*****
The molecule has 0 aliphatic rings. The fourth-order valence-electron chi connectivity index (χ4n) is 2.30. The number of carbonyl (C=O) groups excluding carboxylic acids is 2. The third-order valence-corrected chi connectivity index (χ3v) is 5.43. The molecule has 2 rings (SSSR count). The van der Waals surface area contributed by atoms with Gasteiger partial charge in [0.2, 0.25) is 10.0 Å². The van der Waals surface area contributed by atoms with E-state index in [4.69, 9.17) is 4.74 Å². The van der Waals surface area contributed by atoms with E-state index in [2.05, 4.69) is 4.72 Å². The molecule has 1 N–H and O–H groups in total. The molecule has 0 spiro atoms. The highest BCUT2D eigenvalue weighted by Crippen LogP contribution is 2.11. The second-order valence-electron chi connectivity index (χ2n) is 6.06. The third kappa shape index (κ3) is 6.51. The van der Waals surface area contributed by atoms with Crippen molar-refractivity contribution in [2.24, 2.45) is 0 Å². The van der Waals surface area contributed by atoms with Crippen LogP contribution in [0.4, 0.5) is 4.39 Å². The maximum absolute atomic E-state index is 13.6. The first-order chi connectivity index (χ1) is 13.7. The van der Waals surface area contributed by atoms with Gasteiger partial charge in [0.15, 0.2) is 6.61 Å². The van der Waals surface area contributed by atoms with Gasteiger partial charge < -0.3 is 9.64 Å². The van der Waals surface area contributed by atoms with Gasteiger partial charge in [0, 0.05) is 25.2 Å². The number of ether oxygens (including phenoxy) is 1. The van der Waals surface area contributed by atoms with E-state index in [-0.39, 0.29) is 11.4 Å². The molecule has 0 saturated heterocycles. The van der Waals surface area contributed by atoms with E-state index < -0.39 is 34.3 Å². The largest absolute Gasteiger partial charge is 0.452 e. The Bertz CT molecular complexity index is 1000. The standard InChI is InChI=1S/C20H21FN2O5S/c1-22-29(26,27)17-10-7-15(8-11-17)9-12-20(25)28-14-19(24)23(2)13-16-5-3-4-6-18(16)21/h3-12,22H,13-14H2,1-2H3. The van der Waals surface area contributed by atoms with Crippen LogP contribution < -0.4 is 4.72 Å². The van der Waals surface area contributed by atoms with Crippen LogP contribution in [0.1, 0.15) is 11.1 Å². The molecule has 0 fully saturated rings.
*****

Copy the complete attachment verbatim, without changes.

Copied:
The molecule has 0 aliphatic rings. The fourth-order valence-electron chi connectivity index (χ4n) is 2.30. The number of carbonyl (C=O) groups excluding carboxylic acids is 2. The third-order valence-corrected chi connectivity index (χ3v) is 5.43. The molecule has 2 rings (SSSR count). The van der Waals surface area contributed by atoms with Gasteiger partial charge in [0.2, 0.25) is 10.0 Å². The van der Waals surface area contributed by atoms with E-state index in [4.69, 9.17) is 4.74 Å². The van der Waals surface area contributed by atoms with E-state index in [2.05, 4.69) is 4.72 Å². The molecule has 1 N–H and O–H groups in total. The molecule has 0 spiro atoms. The highest BCUT2D eigenvalue weighted by Crippen LogP contribution is 2.11. The second-order valence-electron chi connectivity index (χ2n) is 6.06. The third kappa shape index (κ3) is 6.51. The van der Waals surface area contributed by atoms with Crippen molar-refractivity contribution in [2.24, 2.45) is 0 Å². The van der Waals surface area contributed by atoms with Crippen LogP contribution in [0.4, 0.5) is 4.39 Å². The maximum absolute atomic E-state index is 13.6. The first-order chi connectivity index (χ1) is 13.7. The van der Waals surface area contributed by atoms with Gasteiger partial charge in [0.15, 0.2) is 6.61 Å². The van der Waals surface area contributed by atoms with Gasteiger partial charge < -0.3 is 9.64 Å². The van der Waals surface area contributed by atoms with Gasteiger partial charge in [0, 0.05) is 25.2 Å². The number of ether oxygens (including phenoxy) is 1. The van der Waals surface area contributed by atoms with E-state index in [-0.39, 0.29) is 11.4 Å². The molecule has 0 saturated heterocycles. The van der Waals surface area contributed by atoms with E-state index < -0.39 is 34.3 Å². The largest absolute Gasteiger partial charge is 0.452 e. The Bertz CT molecular complexity index is 1000. The standard InChI is InChI=1S/C20H21FN2O5S/c1-22-29(26,27)17-10-7-15(8-11-17)9-12-20(25)28-14-19(24)23(2)13-16-5-3-4-6-18(16)21/h3-12,22H,13-14H2,1-2H3. The van der Waals surface area contributed by atoms with Crippen LogP contribution < -0.4 is 4.72 Å². The van der Waals surface area contributed by atoms with Crippen LogP contribution in [0.1, 0.15) is 11.1 Å². The molecule has 0 fully saturated rings.